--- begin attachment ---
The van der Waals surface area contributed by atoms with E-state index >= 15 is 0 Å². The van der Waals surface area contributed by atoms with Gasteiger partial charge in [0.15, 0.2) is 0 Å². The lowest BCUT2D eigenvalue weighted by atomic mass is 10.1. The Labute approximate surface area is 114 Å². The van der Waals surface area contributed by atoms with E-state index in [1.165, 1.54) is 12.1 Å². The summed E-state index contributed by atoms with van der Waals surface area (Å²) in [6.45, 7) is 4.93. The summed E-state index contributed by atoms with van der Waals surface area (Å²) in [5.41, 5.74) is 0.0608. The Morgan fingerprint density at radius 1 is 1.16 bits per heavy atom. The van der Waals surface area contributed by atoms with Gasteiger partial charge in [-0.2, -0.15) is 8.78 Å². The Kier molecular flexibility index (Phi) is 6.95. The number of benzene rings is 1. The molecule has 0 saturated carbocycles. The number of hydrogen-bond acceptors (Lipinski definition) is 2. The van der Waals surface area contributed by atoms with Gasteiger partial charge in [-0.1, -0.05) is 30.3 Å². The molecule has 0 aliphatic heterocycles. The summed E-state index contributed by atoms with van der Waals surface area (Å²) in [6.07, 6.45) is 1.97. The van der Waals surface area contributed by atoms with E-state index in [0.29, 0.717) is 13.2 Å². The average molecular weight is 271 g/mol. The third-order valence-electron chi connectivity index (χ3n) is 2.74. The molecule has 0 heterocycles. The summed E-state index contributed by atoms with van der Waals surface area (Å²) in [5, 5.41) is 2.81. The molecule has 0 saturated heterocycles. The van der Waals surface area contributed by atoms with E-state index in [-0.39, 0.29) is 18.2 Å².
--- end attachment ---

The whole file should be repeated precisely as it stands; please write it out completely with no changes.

The van der Waals surface area contributed by atoms with E-state index >= 15 is 0 Å². The van der Waals surface area contributed by atoms with Gasteiger partial charge in [0.15, 0.2) is 0 Å². The lowest BCUT2D eigenvalue weighted by atomic mass is 10.1. The Labute approximate surface area is 114 Å². The van der Waals surface area contributed by atoms with E-state index in [1.165, 1.54) is 12.1 Å². The summed E-state index contributed by atoms with van der Waals surface area (Å²) in [6.45, 7) is 4.93. The summed E-state index contributed by atoms with van der Waals surface area (Å²) in [5.41, 5.74) is 0.0608. The Morgan fingerprint density at radius 1 is 1.16 bits per heavy atom. The van der Waals surface area contributed by atoms with Gasteiger partial charge in [-0.2, -0.15) is 8.78 Å². The Kier molecular flexibility index (Phi) is 6.95. The number of benzene rings is 1. The molecule has 0 saturated carbocycles. The number of hydrogen-bond acceptors (Lipinski definition) is 2. The van der Waals surface area contributed by atoms with Gasteiger partial charge in [-0.1, -0.05) is 30.3 Å². The molecule has 0 aliphatic heterocycles. The summed E-state index contributed by atoms with van der Waals surface area (Å²) in [6.07, 6.45) is 1.97. The van der Waals surface area contributed by atoms with E-state index in [0.29, 0.717) is 13.2 Å². The average molecular weight is 271 g/mol. The third-order valence-electron chi connectivity index (χ3n) is 2.74. The molecule has 0 heterocycles. The summed E-state index contributed by atoms with van der Waals surface area (Å²) in [5, 5.41) is 2.81. The molecule has 0 saturated heterocycles. The van der Waals surface area contributed by atoms with E-state index in [-0.39, 0.29) is 18.2 Å².